Last month, I crossed the Atlantic twice. The outbound darkness hardly endures the trip; inevitably a curious passenger will open the shades shortly after midnight Central time to look at the water and wake everyone up by chasing the dawn to Europe. It can’t be helped. Returning, the ocean 40,000 feet below seems to sustain the plane, pulling it home like tide, and there is only one view for the afternoon window gazer. The water orchestrates it all, bringing Londoners to Chicago and wandering Midwesterners home, mixing and matching us in a continental card shuffle that separates and unites lives. It all seems so easy from above, riding tons of fuel and engineering into effortless transit, napping and drinking wine while heading both towards and away from worlds we love. The ocean is the only constant, roiling and fathoming in its changeless way. There is no way to fight this force, well, not since the Concorde was parked.
Since last Thursday, I’ve been engaged in a different battle with waters, only these are brown, shitty floodwaters. There is nothing romantic about a flood, no poems for gazing there with longing, no blue. Flooding here is strangely utilitarian. The Mississippi takes in way too much from rivers and streams to the north. It expands greatly not far from where I live, and, like the proverbially unlucky rabbit in the snake, pushes outwards and eases itself until it’s comfortable and safe in its own skin once more. Leaving nothing behind. Except, of course, mud and crushed things, whether houses or corn stalks or lives.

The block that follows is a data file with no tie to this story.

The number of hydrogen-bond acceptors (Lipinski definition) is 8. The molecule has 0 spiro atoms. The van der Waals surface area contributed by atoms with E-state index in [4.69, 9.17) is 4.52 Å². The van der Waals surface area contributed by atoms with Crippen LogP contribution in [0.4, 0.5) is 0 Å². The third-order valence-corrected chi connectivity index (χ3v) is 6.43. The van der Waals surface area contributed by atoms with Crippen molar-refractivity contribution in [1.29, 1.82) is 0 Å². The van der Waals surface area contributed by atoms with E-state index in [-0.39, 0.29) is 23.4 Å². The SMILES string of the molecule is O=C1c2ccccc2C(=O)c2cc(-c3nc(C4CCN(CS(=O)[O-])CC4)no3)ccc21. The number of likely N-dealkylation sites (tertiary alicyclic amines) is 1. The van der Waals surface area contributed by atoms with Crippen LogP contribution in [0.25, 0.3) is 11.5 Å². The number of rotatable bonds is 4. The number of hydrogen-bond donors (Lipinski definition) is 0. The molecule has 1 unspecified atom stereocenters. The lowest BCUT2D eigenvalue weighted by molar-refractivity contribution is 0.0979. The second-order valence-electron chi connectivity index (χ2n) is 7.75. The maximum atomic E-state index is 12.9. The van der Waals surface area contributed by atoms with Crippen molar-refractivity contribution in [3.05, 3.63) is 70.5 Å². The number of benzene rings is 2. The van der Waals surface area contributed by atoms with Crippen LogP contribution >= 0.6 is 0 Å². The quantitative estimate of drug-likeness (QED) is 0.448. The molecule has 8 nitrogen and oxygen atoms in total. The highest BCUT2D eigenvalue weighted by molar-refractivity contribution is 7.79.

My role in all of this is a simple one. I’m a public health nurse, and, in flooding like this, there is a great demand for public health nurses to give tetanus vaccinations. Very basic stuff. I’ve now asked hundreds of arms to please roll up their sleeves. The phrase, ”Have you ever had an allergic reaction to a shot?” will speed from my lips in any guise I wish – playfully, hastily, wrapped in a smile – but mostly automatically. We are giving lots of shots, and moving hither and yon near a major levee where I cast an occasional glance just to make sure there is nothing massively wet headed my way. So far the levee is holding. The sandbags and earth movers provide extra fortification to ensure relative safety. It’s a fragile balance, a community exercise in breath-holding until the crest hour passes, a reminder that water can call the shots.